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  1. #1
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    I'm laying out a site using floating DIV tags rather than tables, and I'm finding a strange problem. My layout is liquid (percentage widths), and I have two main columns...one is 17% and one is 81% (leaving a little short of 100% to prevent it from getting pushed to the next row by some browsers).

    I'm adding padding to the 81% row, about 15 pixels on each side. Somehow, this is making the column wider which causes all sorts of layout problems.

    Why is this happening? Padding shouldn't change the size of the block element, only constrain things within the element. My margins are 0.

    Any help/thoughts would be greatly appreciated.

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  3. #2
    Senior Member Shani's Avatar
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    I'm pretty sure that your logic is incorrect. Both margins and padding add space around your text. The difference between margins & padding comes into play when you add borders. Padding is the space between the border and the text. Margin is between the border and the next element. If you want things to fit in this space you'll have to lessen the percentage of your div, and that will get tricky of course, but that's all the insight I have.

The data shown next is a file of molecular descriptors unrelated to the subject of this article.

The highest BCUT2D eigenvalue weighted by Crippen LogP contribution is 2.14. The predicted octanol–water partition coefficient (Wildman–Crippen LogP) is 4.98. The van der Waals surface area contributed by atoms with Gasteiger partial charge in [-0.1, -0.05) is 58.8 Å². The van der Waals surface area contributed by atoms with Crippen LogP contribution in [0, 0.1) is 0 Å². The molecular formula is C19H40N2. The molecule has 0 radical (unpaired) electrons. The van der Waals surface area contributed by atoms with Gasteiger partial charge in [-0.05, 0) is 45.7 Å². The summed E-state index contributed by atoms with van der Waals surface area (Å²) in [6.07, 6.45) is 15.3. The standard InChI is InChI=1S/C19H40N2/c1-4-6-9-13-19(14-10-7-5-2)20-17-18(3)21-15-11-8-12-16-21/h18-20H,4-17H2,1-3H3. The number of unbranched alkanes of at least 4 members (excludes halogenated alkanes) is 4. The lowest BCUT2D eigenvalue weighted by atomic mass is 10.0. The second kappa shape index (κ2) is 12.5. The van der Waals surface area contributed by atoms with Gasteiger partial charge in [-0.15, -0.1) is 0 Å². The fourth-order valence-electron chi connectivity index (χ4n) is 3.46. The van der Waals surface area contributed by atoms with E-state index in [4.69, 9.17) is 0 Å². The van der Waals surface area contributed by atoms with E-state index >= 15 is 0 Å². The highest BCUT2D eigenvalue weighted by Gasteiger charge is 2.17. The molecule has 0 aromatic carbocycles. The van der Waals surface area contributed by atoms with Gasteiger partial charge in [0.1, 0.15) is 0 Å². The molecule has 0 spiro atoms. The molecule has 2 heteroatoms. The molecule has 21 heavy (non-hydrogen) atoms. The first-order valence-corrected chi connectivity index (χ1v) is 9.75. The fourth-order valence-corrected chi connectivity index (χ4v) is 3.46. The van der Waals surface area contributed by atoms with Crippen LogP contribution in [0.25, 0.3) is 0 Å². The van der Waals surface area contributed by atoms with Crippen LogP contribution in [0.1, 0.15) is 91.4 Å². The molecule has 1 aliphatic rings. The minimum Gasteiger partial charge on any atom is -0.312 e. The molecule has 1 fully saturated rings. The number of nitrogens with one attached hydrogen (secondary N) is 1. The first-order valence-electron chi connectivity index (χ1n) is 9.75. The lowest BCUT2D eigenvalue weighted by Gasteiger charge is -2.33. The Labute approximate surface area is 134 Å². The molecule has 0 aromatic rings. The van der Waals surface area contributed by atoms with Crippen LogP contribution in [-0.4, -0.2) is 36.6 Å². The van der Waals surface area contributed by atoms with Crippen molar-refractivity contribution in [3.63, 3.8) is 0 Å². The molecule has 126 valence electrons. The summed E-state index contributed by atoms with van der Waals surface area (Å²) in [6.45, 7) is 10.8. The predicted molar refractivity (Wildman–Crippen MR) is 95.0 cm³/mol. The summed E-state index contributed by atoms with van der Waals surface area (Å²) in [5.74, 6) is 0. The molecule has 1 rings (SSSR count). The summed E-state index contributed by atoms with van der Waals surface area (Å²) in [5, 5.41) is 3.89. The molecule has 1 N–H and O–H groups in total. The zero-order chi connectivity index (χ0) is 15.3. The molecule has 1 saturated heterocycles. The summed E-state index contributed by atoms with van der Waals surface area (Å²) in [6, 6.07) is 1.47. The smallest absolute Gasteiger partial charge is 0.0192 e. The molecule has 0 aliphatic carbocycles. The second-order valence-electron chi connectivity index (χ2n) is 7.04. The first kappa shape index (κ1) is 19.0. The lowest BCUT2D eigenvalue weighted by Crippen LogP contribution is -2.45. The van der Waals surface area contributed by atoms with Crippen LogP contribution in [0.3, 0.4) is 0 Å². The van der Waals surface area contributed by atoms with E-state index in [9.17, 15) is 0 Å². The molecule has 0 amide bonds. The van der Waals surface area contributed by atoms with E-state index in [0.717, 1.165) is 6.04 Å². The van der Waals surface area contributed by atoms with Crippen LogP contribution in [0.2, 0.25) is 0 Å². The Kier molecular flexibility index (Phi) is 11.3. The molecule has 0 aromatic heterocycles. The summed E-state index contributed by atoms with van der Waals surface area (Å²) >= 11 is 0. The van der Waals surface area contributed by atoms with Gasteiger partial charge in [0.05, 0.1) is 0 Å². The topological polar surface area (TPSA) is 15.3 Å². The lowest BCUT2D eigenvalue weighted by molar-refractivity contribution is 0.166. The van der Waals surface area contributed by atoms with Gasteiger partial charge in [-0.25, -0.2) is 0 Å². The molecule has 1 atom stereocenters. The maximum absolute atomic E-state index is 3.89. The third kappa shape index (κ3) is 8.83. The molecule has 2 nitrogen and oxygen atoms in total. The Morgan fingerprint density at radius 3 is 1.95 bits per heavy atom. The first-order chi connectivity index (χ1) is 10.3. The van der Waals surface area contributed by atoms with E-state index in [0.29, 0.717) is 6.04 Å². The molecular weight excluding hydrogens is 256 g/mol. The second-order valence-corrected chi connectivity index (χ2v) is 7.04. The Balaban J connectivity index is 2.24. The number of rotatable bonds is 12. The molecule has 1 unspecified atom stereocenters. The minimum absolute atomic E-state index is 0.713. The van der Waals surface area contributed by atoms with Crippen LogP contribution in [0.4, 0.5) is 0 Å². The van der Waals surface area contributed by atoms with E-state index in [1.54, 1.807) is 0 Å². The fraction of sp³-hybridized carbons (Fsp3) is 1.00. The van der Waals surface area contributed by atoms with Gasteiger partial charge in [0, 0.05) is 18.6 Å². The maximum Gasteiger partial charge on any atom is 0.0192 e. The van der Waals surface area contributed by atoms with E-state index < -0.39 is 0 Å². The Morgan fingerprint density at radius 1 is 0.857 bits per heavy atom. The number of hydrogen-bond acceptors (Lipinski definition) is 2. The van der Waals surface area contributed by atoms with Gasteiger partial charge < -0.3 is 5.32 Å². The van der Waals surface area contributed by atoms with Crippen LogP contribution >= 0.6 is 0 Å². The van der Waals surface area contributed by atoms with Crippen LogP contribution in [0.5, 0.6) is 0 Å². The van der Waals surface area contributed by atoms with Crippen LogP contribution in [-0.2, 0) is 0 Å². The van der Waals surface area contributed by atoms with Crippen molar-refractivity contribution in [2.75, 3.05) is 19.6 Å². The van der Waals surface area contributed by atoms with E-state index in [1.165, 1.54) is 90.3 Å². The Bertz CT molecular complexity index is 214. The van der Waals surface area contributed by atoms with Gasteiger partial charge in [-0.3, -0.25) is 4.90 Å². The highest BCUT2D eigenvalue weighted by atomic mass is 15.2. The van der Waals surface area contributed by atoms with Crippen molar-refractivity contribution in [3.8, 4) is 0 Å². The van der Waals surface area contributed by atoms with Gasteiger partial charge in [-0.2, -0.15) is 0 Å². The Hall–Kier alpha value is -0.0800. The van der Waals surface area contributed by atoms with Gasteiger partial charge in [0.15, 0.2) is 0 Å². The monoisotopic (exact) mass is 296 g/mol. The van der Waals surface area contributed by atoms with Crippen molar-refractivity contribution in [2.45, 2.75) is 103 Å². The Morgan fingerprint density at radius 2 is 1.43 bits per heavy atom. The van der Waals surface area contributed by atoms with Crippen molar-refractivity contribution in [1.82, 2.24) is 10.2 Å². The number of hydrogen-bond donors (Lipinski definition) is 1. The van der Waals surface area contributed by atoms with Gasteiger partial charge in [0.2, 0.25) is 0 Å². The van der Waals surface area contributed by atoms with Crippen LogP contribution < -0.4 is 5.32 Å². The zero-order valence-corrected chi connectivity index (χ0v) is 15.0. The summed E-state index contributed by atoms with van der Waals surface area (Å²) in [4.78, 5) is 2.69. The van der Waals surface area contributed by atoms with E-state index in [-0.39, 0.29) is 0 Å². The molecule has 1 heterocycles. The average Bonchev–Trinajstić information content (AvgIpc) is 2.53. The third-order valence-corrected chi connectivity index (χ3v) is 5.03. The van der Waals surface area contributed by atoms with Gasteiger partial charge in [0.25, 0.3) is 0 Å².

Shani

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  4. #3
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    Quote Originally Posted by DCScene
    I'm pretty sure that your logic is incorrect. Both margins and padding add space around your text. The difference between margins & padding comes into play when you add borders. Padding is the space between the border and the text. Margin is between the border and the next element. If you want things to fit in this space you'll have to lessen the percentage of your div, and that will get tricky of course, but that's all the insight I have.
    Nothing you're saying, though, actually contradicts what I said.

    "Adding borders" is just making the borders of a block-level element visible. Block-level elements always have conceptual borders. Padding creates seperation between that conceptual border and elements within the block-level element, while margins create seperation between that conceptual border and elements *outside* that block-level element.

    Nothing I've ever read or seen suggests that padding should make block-level elements larger. It just constrains things within them. Margins also don't technically make block-level elements any bigger, but they push elements further apart from one another, so the effect is similar.

    To use a different example, padding doesn't make table cells larger, it just affects the positioning within the table cell.

  5. #4
    Senior Member Shani's Avatar
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    Maybe I was not very clear on what I said. It is in fact, the exact opposite of what you said. You said margins & padding would constrain the elements within the block, I said they will add space around the block. So if your block is 300 px w/ 5px margins and 10px padding, your block will take up 330 pixels of space on the screen. So, when you are using percentages, it will be 81% + 15px + 15px making your overall block 30px wider than you had intended.

    I do not think tables work the same way.

    Again, I could be wrong, but it doesn't hurt to try. If you change the 81% to 71% and everything has been fixed, that's it, problem solved.